Trump denounces attack in London, urges "proactive" steps

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"Of course we review after any incident that takes place, and we have had, sadly, a number of terrorist attacks in the United Kingdom this year".

The president's intervention threatened to place fresh strain on the US-UK intelligence-sharing relationship which has come under pressure a number of times since he entered the White House.

WASHINGTON (CNN) - President Donald Trump on Friday again called for the implementation of his travel ban in the wake of an overseas terror incident, railing against "loser terrorists" behind the London Tube explosion.

Trump was accused of betraying intelligence details by saying those responsible for an explosion on an underground train "are sick and demented people who were in the sights of Scotland Yard".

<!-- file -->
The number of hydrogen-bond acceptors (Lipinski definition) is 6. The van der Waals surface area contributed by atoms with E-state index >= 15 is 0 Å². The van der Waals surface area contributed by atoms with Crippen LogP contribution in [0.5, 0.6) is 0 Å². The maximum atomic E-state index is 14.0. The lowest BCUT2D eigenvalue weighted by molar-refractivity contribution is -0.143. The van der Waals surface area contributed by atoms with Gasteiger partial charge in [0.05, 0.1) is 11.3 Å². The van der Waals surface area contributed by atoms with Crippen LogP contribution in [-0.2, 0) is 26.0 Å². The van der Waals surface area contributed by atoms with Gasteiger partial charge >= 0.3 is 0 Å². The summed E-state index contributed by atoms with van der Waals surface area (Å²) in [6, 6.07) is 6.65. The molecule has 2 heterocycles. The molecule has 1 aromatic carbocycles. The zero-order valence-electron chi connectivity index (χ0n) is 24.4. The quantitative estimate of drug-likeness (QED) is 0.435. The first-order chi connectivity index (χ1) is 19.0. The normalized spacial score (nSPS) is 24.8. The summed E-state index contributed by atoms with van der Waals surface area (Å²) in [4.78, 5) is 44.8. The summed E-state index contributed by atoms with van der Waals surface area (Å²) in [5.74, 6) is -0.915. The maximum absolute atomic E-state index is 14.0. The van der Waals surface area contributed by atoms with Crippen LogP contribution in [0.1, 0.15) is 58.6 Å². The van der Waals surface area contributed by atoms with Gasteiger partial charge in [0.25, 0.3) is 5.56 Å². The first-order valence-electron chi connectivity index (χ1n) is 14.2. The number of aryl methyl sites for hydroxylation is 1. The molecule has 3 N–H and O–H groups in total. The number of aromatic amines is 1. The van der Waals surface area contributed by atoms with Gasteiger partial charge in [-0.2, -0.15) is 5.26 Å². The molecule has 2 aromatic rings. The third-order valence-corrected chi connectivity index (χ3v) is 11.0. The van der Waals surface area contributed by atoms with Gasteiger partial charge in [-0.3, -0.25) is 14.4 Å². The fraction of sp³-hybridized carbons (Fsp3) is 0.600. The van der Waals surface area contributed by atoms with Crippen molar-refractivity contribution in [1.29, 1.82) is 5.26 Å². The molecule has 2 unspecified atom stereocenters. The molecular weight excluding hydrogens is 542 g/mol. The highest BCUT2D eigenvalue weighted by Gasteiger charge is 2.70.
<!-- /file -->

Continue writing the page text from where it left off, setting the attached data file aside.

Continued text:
May, when asked directly about Trump's tweets, responded in a broadcast interview: "I never think it's helpful for anybody to speculate about what is an ongoing investigation".

She also said that the police and security services were doing all they could to identify those responsible for the "cowardly attack".

Trump said he had been briefed on the London attack, and said he had been told about "new risks of things happening".


"It's a awful thing". And we have to be very smart and we have to be very, very tough, which perhaps we're not almost tough enough. "We have to be very, very tough". "It is a awful thing - just keeps going and going".

During the telephone call, Trump conveyed his sympathies and prayers for those injured in the attack, the White House said in a statement.

The latest spat comes after British police temporarily suspended intelligence-sharing with the USA in the wake of the Manchester Arena bombing in May following a series of leaks to American media. A hunt was on for a suspect the British media labelled as the "bucket bomber".

The normally tight-lipped agency called the allegations "nonsense", adding that "they are utterly ridiculous and should be ignored".

The president has repeatedly criticized London Mayor Sadiq Khan, the British capital's first Muslim leader.

"My priority is making sure that we do what we can to keep Londoners safe". "And to be able to take the necessary action when people do cause us harm", she said. "That's quite clear what he thinks about that".

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